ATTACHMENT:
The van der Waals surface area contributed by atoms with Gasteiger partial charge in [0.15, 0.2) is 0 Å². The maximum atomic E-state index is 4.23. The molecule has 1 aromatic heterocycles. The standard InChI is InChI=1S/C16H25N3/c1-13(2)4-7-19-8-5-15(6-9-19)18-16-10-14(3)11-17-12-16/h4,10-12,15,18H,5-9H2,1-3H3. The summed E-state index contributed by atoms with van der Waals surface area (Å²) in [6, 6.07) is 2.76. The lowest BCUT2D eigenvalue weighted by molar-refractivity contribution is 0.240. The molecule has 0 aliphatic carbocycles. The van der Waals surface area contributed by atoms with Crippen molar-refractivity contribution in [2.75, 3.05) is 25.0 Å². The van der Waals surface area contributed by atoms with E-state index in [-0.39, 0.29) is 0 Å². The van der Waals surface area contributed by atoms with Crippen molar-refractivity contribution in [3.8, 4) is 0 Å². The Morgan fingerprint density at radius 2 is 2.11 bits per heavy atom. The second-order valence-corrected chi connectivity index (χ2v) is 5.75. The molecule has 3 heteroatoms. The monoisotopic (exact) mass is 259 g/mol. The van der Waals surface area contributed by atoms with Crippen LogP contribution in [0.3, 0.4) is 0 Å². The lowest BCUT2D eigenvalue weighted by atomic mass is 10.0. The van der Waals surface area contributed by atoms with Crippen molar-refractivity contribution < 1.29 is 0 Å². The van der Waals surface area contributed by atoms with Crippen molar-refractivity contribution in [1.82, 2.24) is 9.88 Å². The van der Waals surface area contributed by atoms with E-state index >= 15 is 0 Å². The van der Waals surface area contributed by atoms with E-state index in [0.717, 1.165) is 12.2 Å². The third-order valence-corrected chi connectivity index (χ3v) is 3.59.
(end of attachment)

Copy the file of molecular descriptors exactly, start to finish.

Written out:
The van der Waals surface area contributed by atoms with Gasteiger partial charge in [0.15, 0.2) is 0 Å². The maximum atomic E-state index is 4.23. The molecule has 1 aromatic heterocycles. The standard InChI is InChI=1S/C16H25N3/c1-13(2)4-7-19-8-5-15(6-9-19)18-16-10-14(3)11-17-12-16/h4,10-12,15,18H,5-9H2,1-3H3. The summed E-state index contributed by atoms with van der Waals surface area (Å²) in [6, 6.07) is 2.76. The lowest BCUT2D eigenvalue weighted by molar-refractivity contribution is 0.240. The molecule has 0 aliphatic carbocycles. The van der Waals surface area contributed by atoms with Crippen molar-refractivity contribution in [2.75, 3.05) is 25.0 Å². The van der Waals surface area contributed by atoms with E-state index in [-0.39, 0.29) is 0 Å². The van der Waals surface area contributed by atoms with Crippen molar-refractivity contribution in [3.8, 4) is 0 Å². The Morgan fingerprint density at radius 2 is 2.11 bits per heavy atom. The second-order valence-corrected chi connectivity index (χ2v) is 5.75. The molecule has 3 heteroatoms. The monoisotopic (exact) mass is 259 g/mol. The van der Waals surface area contributed by atoms with Crippen LogP contribution in [0.3, 0.4) is 0 Å². The lowest BCUT2D eigenvalue weighted by atomic mass is 10.0. The van der Waals surface area contributed by atoms with Crippen molar-refractivity contribution < 1.29 is 0 Å². The van der Waals surface area contributed by atoms with Crippen molar-refractivity contribution in [1.82, 2.24) is 9.88 Å². The van der Waals surface area contributed by atoms with E-state index >= 15 is 0 Å². The van der Waals surface area contributed by atoms with E-state index in [0.717, 1.165) is 12.2 Å². The third-order valence-corrected chi connectivity index (χ3v) is 3.59.